Thursday, 31 May 2012

from Russia with love

We are back on trams. Not literally, though no doubt that will come soon too. But Snooks loves a tram.

 It all started when he first clapped eyes on a die-cast model of the Munich tram at the London Transport Museum, which I bought for him and he carried with him pretty much everywhere for two years. That one eventually broke in two at the ‘bendy bit’ in the middle (the bendy bit is the reason for their supremacy over trains, cars, tractors etc.) and was replaced with a new one, which appears to be sponsored by the sweet manufacturer Haribo, and hails I am told from Nuremberg. This was bought in lieu of a larger red model, which simply won Snooks’ heart but was sadly beyond any reasonable non birthday/ Christmas toy price range. He has been promised it when either of these days next arrives.

In the meantime he has satisfied his yearnings with repeat viewings of the tram footage available on You Tube which includes three short films of our local line, the one we have traversed many a time for no good reason other than to reach the end and come back. We are also now acquainted with most of the Manchester routes, in person and on film and have watched lovely footage of the old London double deckers meeting their sad end on the scrap heap, a scene which kept Snooks rapt with anguish for some time.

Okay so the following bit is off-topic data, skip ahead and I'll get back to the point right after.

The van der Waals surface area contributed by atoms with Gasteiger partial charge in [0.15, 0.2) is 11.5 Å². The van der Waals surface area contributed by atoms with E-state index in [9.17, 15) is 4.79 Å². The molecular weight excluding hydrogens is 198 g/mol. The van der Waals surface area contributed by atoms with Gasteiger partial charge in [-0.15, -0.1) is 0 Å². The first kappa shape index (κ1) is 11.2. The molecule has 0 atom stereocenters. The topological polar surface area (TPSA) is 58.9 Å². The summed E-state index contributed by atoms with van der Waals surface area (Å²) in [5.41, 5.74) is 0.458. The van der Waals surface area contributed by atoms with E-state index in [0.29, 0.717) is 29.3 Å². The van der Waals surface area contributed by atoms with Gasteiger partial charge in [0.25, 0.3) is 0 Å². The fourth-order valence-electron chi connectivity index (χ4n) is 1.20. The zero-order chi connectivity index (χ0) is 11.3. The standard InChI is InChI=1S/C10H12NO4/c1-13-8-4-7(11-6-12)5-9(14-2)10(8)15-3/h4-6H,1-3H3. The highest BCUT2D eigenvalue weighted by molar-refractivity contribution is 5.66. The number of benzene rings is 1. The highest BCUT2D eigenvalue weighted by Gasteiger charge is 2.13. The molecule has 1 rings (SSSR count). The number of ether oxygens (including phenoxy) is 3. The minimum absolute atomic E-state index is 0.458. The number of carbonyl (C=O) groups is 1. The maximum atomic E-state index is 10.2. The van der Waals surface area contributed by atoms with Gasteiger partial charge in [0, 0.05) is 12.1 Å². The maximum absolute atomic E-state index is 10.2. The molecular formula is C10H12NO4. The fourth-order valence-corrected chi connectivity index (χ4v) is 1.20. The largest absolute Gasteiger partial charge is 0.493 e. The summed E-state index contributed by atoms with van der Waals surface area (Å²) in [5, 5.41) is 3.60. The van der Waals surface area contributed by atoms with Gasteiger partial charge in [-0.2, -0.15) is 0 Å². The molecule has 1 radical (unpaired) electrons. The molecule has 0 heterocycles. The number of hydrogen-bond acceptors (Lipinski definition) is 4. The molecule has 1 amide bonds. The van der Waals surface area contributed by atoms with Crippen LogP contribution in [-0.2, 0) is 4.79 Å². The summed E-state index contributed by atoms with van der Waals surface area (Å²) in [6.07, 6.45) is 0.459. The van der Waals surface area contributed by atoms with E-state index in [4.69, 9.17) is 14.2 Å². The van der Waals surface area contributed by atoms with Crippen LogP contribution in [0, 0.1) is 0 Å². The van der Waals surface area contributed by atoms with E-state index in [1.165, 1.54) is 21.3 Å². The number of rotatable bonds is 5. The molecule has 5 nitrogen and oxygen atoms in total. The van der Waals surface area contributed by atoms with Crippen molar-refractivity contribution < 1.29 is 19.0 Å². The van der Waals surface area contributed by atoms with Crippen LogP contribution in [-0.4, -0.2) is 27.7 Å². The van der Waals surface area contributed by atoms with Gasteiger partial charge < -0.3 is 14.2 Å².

Now, today, we have been watching his latest favourite, a short film about the demise and resurrection of trams in Russia, all of which is conducted in Russian, of course. Snooks is undeterred. He loves the scenes of snowy Moscow and St Petersburg where the locals, clad in great coats and rabbit fur hats, tell the sad story of the ripped out tram tracks. That ability of young children to easily cross language barriers, it would seem, translates to film . He has never commented that he does not understand what they are saying. I am waiting for him to spout his first Russian words and for the first (but I am certain not the last) time have out-languaged me.

At this rate, I can see that his cousins who all speak three or four languages a piece will have to be drafted in to translate by the time he reaches puberty. As we watched the clip together I felt the thrill of his unknown future, an unknown that used to fill me with dread in my own youth. I wondered if he might one day design a new eco-friendly transport system for our cities and travel around the world promoting it. I tried to imagine him living in some foreign capital, a grown man, handling it.

“Maybe I could drive a tram one day, and then I could walk from one end to the other to go back the other way,” he said, snuggling up to me on the sofa. Yes that will do nicely too. So long as it has a pantograph and a bendy bit in the middle, we shall have all we need.

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